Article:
Skip Navigation

Feature:
Delirium Research

Where Am I?

The overlooked danger of delirium in hospitals

In his mid-80s, Jerry (not his real name) moved to an assisted living facility soon after his wife passed away. He had been diagnosed with heart failure several years earlier, making lifestyle changes to slow its progression. In the final months of his wife's life, his daughter observed that he showed signs of mild dementia doctors later associated with his heart failure.

At the assisted living facility, he experienced shortness of breath and acute lower-extremity edema that resulted in a series of hospital admissions for treatment with an intravenous diuretic. While in the hospital, his mild dementia almost immediately switched to delirium. He was agitated, wandered the halls, and alternated between believing he was in a hotel or had been mistakenly admitted to the hospital. The third time he was admitted, his daughter noted a nurse had given him a detailed handwritten note explaining who he was, where he was, why he was there, and how he was benefiting from being there. The note helped curb his agitation but he remained deeply confused.

Each time he was discharged back to the assisted living facility, his delirium quickly retreated.

In another more severe case, Alice (not her real name) noticed something was definitely wrong with her dad and took him to the hospital to be examined by a neurologist and a geriatrician, following an inconclusive visit with his primary care doctor. Her father, who had a mild form of dementia, had begun to suddenly exhibit behavior changes. "We noticed Dad had begun to alternate unpredictably between incidents of a startling and unusual agitation and confusion, followed by extended periods of unusually heavy sleeping," she says.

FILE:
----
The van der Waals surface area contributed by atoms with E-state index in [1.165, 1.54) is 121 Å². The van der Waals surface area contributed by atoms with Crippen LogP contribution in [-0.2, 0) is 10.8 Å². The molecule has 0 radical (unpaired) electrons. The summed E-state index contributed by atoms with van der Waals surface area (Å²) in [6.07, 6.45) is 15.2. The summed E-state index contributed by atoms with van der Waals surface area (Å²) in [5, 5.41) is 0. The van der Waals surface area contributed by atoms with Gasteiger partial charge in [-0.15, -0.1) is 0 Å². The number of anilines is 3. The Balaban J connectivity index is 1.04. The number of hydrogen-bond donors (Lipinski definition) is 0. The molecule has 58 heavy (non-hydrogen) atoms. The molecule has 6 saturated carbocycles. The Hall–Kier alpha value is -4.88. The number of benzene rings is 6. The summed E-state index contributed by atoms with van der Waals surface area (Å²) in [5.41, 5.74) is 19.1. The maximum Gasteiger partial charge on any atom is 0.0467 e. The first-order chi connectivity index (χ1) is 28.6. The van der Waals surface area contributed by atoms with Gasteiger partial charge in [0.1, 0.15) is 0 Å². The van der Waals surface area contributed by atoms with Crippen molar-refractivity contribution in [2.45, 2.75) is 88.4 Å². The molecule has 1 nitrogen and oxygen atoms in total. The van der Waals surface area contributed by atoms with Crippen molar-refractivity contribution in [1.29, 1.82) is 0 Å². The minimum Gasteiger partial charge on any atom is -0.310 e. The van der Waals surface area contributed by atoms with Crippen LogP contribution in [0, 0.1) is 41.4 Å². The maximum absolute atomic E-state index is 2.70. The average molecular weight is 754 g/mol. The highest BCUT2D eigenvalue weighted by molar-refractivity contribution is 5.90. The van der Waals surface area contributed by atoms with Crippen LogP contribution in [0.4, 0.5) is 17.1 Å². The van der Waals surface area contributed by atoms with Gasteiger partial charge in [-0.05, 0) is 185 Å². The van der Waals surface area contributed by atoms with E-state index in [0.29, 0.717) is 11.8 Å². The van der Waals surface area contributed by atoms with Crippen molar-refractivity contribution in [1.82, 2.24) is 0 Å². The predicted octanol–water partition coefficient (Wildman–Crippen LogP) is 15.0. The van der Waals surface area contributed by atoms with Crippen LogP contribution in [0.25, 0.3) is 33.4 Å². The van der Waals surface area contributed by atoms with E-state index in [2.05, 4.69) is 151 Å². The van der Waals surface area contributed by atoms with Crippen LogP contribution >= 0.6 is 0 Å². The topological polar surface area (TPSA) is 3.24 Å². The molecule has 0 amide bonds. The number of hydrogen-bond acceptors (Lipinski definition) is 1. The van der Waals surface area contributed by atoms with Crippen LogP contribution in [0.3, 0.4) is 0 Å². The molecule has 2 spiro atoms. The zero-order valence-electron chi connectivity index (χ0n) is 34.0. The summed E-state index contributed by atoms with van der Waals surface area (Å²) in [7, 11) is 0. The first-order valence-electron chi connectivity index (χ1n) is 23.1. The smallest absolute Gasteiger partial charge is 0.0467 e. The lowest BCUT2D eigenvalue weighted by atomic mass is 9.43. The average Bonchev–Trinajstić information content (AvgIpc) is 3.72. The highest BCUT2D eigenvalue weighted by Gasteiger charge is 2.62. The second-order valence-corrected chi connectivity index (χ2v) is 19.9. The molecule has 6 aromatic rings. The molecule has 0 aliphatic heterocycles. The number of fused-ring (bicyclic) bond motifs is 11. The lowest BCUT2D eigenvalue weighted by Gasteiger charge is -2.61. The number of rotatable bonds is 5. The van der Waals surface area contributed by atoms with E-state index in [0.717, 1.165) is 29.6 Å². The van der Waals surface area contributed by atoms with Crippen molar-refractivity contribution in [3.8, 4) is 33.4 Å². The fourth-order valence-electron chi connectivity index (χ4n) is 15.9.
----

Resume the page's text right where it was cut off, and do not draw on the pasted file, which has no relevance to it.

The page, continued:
Within less than 24 hours of hospitalization, her father, who had capably walked into the hospital, had a serious fall and sustained multiple hip fractures that required emergency hip replacement surgery to repair. He would wind up staying in the hospital for 11 months.

"Although Dad showed some confusion immediately following surgery, it seemed minimal and relatable to his circumstance. Dad was able to interact normally with us and his nurses for a day or so," she recalls. "But by about his second night after surgery, a highly anxious state of agitated non-stop yelling and confusion started. It was alarming and traumatizing, and our family's efforts at his bedside failed to comfort and coax him into a restful calm."

These cycles of agitation, contrasted by cycles of nearly comatose sleep, continued intermittently for his entire hospitalization. Shortly after their father's surgery, Alice and her sister rapidly educated themselves on delirium and became powerful advocates for their father's care—something she strongly advises all families of delirium patients to do.

Read More "Delirium Research" Articles

Where Am I? / Digging Into the Mysteries of Delirium / The Impact of Delirium

Fall 2015 Issue: Volume 10 Number 3 Page 14